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Publication numberUS3754406 A
Publication typeGrant
Publication dateAug 28, 1973
Filing dateMar 15, 1971
Priority dateMar 16, 1970
Also published asDE2113539A1
Publication numberUS 3754406 A, US 3754406A, US-A-3754406, US3754406 A, US3754406A
InventorsR Allam
Original AssigneeAir Prod & Chem
Export CitationBiBTeX, EndNote, RefMan
External Links: USPTO, USPTO Assignment, Espacenet
The production of oxygen
US 3754406 A
Abstract
A plant for the production of low purity oxygen, in which a low pressure stream of incoming air is cooled against outgoing gas streams and fed into a high pressure fractionating column, and a high pressure stream of incoming air is cooled against outgoing gas streams, partially condensed against boiling liquid oxygen product in a product vaporizer, and separated into gas and liquid streams, the liquid stream being sub-cooled and expanded into a low pressure fractionating column while a major part of the gas stream is re-heated and expanded to provide plant refrigeration. Crude liquid oxygen from the bottom of the high pressure column is cooled against waste outgoing nitrogen from the low pressure column and then admitted to the low pressure column after first being used to liquefy some of the nitrogen from the high pressure column in an external reboiler/condenser. Liquid oxygen product from the low pressure column is pumped to a higher pressure before being passed through the sub-cooler and the product vaporizer. The remainder of the high pressure column nitrogen is liquefied in a second external reboiler/condenser by the separated high pressure liquid feed on its way to the low pressure column. The liquefied high pressure column nitrogen is used as reflux for the two columns, that for the low pressure column being cooled against outgoing waste nitrogen. The expander exhaust is likewise cooled against outgoing waste nitrogen before admission to the low pressure column.
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United States Patent Allam Aug. 28, 1973 THE PRODUCTION OF OXYGEN Primary Examiner-Norman Yudkoff Assistant Examiner-A. F. Purcell [75] Inventor. gglgiiaslam, Guildford, Attmey Dweu & Dowen [73] Assignee: Air Products and Chemicals, Inc.,

Allentown, Pa. [57] ABSTRACT [22] Filed: Man 5 1971 A plant for the production of low purity oxygen, in which a low pressure stream of incoming air is cooled PP 124,253 against outgoing gas streams and fed into a high pressure fractionating column, and a high pressure stream [30] Foreign Appucauon Prim-y of incoming air is cooled against outgoing gas streams, Mar. 16 1970 Great Britain 12 586/70 partially 9 bmlmg net in a product vaporizer, and separated into gas and 52 US. Cl. 62/41 62/14 62/30 liquid stream the liquid stream being summed and 62/38 62/29 expanded into a low pressure fractionating column s 1 1 rm. c1. F25] 3/02 F2 5j 3/04 while a mall the gas is when and 58 1 Field of Search 62/23 '24 27 2s Panded pmvde Plan quid 62/29 30 41 g 5 ygen from the bottom of the high pressure column IS cooled against waste outgoing nitrogen from the low I 56] References Cited pressure column and then admitted to the low pressure column after first bem used to 11 ue some of the n1- UNITED STATES PATENTS trogen from the high iressure c lun i n in an external 2,822,675 2/1958 Grenier 62/38 reb i]er/condenser Liquid oxygen product from the 3,1 Bernste n lo e ure olumn i umped to a higher pressure be. 3 i fore being passed through the sub-cooler and the prod- 3260'056 7/1966 233" 62,38 uct vaporizer. The remainder of the high pressure col- 12'0" 4/1967 Keith 62 3 umn nitrogen is liquefied in a second external reboilerl- 3277:1555 10/1966 Gem 62/29 condenser by the separated high pressure liquid feed on 3,143,406 8/1964 Becker" (52/30 its way to the low pressure column. The liquefied high 3,236,059 2/1966 Bernstein. 62/30 pressure column nitrogen is used as reflux for the two 2,918,802 12/1959 Grunberg 62/29 columns, that for the low pressure column being cooled 3.086.371 4/1963 Schilling 62/29 against outgoing waste nitrogen. The expander exhaust Potts i likewi e ooled against outgoing waste nitrogen be.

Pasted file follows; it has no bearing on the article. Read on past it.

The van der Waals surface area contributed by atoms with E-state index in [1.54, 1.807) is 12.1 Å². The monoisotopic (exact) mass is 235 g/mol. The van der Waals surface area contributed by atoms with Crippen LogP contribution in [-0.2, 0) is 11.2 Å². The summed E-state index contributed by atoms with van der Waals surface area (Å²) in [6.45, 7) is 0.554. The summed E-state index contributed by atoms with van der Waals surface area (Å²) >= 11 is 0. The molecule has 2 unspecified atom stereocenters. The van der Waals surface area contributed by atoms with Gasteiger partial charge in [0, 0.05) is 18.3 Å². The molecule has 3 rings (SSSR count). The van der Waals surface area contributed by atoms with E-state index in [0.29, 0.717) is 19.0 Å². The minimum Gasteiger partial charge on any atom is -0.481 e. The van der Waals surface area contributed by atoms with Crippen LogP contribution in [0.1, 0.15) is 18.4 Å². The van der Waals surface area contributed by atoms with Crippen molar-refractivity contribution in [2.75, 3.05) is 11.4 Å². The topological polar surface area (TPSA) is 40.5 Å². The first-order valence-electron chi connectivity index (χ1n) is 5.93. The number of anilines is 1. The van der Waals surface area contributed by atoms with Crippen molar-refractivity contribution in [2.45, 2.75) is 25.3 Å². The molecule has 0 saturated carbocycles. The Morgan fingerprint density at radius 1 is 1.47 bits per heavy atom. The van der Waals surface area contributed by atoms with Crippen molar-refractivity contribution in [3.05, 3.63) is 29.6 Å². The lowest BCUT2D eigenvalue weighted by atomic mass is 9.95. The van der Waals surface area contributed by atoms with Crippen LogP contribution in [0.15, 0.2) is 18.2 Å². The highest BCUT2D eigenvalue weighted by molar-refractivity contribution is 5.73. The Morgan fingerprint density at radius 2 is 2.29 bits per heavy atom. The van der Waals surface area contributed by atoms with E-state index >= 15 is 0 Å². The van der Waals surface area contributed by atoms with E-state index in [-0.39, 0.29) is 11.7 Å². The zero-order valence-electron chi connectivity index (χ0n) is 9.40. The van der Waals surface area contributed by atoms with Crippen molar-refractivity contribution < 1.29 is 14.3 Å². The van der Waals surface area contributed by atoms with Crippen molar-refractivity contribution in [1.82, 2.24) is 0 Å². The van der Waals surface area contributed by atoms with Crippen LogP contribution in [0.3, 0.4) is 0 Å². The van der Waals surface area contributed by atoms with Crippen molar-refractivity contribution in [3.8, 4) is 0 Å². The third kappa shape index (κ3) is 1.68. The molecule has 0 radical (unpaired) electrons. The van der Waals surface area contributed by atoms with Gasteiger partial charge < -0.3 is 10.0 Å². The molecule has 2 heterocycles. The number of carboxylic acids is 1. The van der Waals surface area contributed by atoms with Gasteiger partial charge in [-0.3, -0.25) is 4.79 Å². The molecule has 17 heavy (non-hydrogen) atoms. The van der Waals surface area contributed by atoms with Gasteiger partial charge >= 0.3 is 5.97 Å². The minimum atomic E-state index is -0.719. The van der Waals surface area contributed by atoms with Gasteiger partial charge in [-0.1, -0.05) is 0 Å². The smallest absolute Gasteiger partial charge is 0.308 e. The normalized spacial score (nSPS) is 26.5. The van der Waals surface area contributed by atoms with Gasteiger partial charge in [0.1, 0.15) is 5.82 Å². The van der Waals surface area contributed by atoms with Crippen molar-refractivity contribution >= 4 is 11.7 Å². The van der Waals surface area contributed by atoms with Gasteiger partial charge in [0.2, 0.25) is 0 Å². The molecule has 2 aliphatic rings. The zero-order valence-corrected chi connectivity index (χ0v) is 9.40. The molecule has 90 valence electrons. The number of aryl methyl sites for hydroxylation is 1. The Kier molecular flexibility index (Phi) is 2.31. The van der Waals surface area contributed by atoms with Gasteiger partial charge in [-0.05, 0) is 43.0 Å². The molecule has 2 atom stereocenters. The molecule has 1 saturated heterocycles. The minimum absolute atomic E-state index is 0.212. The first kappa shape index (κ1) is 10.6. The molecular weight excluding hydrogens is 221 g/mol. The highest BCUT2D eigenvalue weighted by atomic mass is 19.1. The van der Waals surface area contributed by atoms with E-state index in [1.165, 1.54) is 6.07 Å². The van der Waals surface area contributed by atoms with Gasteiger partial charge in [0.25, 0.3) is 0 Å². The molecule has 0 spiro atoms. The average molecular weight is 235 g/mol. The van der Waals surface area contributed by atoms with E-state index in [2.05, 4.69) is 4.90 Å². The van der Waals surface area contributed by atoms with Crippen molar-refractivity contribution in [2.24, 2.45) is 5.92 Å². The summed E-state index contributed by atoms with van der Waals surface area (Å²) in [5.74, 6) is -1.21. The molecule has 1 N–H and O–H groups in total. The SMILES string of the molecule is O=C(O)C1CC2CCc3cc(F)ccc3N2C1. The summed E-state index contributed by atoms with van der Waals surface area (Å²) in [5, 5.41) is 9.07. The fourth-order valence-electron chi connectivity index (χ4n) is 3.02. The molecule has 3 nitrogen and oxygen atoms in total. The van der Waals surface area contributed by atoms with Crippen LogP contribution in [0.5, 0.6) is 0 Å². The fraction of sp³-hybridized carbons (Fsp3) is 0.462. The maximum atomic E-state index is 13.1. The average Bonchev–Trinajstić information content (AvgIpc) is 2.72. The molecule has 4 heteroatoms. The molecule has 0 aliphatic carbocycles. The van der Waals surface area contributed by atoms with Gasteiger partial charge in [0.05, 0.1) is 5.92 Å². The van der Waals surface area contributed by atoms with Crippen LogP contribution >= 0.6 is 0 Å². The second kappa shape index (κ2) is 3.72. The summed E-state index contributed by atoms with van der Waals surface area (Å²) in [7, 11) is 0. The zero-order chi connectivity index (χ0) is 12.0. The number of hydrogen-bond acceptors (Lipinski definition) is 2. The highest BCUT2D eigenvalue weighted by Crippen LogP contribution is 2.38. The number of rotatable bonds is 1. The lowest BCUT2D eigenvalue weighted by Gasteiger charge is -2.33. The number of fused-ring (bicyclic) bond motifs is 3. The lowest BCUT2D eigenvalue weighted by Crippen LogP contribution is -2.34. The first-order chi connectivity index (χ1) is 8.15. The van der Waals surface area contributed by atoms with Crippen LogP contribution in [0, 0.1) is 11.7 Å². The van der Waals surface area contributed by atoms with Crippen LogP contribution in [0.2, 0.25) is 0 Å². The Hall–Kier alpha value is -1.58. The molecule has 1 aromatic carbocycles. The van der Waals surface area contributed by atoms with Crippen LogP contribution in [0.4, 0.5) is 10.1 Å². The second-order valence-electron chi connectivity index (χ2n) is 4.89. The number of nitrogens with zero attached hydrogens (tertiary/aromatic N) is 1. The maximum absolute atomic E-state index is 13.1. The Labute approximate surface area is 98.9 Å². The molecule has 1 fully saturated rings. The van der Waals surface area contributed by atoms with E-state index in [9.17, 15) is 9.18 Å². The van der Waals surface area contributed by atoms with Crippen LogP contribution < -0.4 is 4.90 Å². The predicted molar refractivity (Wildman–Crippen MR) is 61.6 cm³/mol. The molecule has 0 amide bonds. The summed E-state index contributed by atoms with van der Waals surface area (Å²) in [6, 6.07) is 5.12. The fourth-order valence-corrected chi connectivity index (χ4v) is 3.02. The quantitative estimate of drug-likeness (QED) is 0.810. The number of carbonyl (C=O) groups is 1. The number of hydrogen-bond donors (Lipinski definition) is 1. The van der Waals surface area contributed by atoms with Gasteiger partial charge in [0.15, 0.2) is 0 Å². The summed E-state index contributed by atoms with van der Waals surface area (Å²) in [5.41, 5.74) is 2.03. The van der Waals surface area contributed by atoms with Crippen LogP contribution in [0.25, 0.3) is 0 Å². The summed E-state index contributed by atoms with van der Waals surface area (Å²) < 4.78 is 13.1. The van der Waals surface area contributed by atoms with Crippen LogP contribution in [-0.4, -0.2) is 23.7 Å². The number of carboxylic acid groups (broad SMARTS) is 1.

fore admission to the low pressure column.

13 Claims, 2 Drawing Figures THE PRODUCTION OF OXYGEN This invention relates to the production of oxygen, especially low purity oxygen.

There are a number of well established industrial processes using large quantities of air which may become more efficient when the air is oxygen enriched. For example, in the steel industry there is an interest in the use of oxygen enrichment of the air supply to blast furnaces. Oxygen enrichment may also be economically benficial in glass melting furnaces, the fire refining of copper and numerous processes associated with the petrochemical and petroleum cracking industries.